722 CHARRA, BERGSTRO M, AND SCRIBNER
Failure to understand that relatively smallchanges in time-averaged ECV, if sustained, canhave profound effects on BP because of gradualchanges in peripheral resistance has led to ques-tions about the validity of the dry-weight meth-od.19 However, this conclusion was mainly basedon acute studies that showed poor correlationbetween increase in BP and weight gain duringone interdialytic period.20,21 Hence, these studiesdid not consider the lag phenomenon. Indeed,other studies22 using noninvasive technologies ofvolume assessment concluded that ECV over-load has an essential role in dialysis hyperten-sion.
Even more to the point, we believe that arecently completed report on BP control in thedialysis patient by a prestigious committee23should have acknowledged the scientific validityof the dry-weight method of BP control as prac-ticed in Tassin. One does not need a double-blindstudy to prove that the dry-weight method isscientifically valid any more than Kempner11needed a double-blind study to prove that therice-fruit diet could cure essential hypertension,because in those days, there was no other cure forhypertension.
The same dilemma must be faced by the taskforce of the National Kidney Foundation, whichcurrently is finalizing a report on how to stem theepidemic of cardiovascular complications in theend-stage renal disease population. At the basiclevel, the answer is quite simple. Control of BPusing the dry-weight method will markedly re-duce the incidence of cardiovascular complica-tions, as the Tassin experience clearly shows.10
As we see it, the problem is how to adaptdrug-free, dry-weight control of BP to todaysincenter dialysis practice. Recent publications24-26have shown that skillful manipulation of dialy-sate sodium concentration improves BP controlin patients undergoing short incenter dialysis.More attention to lowering dietary sodium intakealso improves BP control.26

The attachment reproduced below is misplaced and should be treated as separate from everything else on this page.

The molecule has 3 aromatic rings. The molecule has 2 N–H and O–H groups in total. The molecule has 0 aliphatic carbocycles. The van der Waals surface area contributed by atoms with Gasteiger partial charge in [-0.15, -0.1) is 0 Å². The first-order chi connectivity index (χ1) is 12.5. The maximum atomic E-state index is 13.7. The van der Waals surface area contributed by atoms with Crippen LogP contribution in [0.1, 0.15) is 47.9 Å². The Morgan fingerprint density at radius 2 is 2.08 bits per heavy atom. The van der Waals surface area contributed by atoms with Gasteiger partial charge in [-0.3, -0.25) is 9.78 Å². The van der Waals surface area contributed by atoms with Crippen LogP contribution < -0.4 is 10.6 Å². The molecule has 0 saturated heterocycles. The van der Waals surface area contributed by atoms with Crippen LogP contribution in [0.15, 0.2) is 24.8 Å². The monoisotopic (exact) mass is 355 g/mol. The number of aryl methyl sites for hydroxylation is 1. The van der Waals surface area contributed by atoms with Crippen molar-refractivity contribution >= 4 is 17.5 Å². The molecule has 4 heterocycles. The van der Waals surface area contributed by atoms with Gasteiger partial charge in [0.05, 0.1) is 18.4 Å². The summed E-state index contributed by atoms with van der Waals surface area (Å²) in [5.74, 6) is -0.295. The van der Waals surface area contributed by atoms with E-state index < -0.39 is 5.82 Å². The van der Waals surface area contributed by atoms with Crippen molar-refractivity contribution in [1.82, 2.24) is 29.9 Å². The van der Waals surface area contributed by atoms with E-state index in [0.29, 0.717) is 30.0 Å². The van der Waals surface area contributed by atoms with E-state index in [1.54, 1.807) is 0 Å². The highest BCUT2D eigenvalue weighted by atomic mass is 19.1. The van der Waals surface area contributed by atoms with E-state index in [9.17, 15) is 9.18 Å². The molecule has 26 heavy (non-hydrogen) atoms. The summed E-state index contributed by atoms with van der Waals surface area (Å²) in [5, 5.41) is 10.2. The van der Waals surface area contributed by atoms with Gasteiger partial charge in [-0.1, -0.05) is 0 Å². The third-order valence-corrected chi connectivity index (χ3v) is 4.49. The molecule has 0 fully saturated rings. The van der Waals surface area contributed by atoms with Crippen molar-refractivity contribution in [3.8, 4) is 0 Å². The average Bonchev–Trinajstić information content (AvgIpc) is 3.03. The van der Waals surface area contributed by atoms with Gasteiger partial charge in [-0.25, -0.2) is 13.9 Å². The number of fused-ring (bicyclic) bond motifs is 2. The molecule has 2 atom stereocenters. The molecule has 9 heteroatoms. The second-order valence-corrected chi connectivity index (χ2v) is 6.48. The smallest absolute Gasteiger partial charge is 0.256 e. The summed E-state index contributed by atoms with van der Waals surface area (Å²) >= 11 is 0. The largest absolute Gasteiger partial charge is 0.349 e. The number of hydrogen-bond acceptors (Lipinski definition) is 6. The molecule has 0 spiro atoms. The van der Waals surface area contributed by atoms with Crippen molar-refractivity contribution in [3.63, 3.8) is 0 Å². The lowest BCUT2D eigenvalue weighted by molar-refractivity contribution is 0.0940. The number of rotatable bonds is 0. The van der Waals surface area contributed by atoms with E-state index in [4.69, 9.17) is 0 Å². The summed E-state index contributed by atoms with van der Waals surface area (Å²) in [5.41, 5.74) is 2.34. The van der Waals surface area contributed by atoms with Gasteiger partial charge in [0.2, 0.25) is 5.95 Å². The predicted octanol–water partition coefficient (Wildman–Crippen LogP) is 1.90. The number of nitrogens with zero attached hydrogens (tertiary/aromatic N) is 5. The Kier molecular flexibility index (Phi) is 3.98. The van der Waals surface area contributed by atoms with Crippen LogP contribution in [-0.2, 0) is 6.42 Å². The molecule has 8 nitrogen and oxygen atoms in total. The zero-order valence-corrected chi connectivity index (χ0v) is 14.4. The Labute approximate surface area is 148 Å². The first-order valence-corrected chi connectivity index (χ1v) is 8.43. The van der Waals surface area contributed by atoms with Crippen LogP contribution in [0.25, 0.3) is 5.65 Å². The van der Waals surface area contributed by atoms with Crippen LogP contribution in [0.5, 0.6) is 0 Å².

The recent use of long, very slow home dialy-sis sessions by Pierratos et al27 represents an-other solution to this problem. More extensiveuse of chronic ambulatory peritoneal dialysis inthe early stages of end-stage renal disease dia-lytic therapy should provide an excellent way toimplement the dry-weight method of drug-free
BP control.28 Other solutions may be found oncethere is again proper funding for clinical investi-gation in this area.2
In the meantime, a good beginning might be tostudy and refine old and new dietary methods forreducing the sodium intake of the US dialysispopulation. For every gram that a patients so-dium intake is reduced between each dialysis, theneed to remove ECV by ultrafiltration also isreduced by approximately 300 mL. Also, thereduction in cramps and hypotension during shortdialysis26 would serve as an incentive to patientsto comply with more sodium restriction in thediet.
REFERENCES1. Charra B, Chazot C, Laurent G, Calemard E, Terrat JC,
Vanel T, Jean G, Ruffet M: Clinical assessment of dryweight. Nephrol Dial Transplant 11:16-19, 1996 (suppl 2)
2. Scribner BH: Milestones in nephrology: The treatmentof chronic uremia by means of intermittent hemodialysis. Apreliminary report. Trans Am Soc Artif Intern Organs 6:114-122, 1960
3. Hegstrom RM, Murray JS, Pendras JP, Burnell JM,Scribner BH: Hemodialysis in the treatment of chronicuremia. Trans Am Soc Artif Int Organs 7:136-149, 1961
4. Comty C, Rottka H, Shaldon S: Blood pressure controlin patients with end-stage renal failure treated by intermit-tent dialysis. Proc Eur Dial Transplant Assoc 1:209-210,...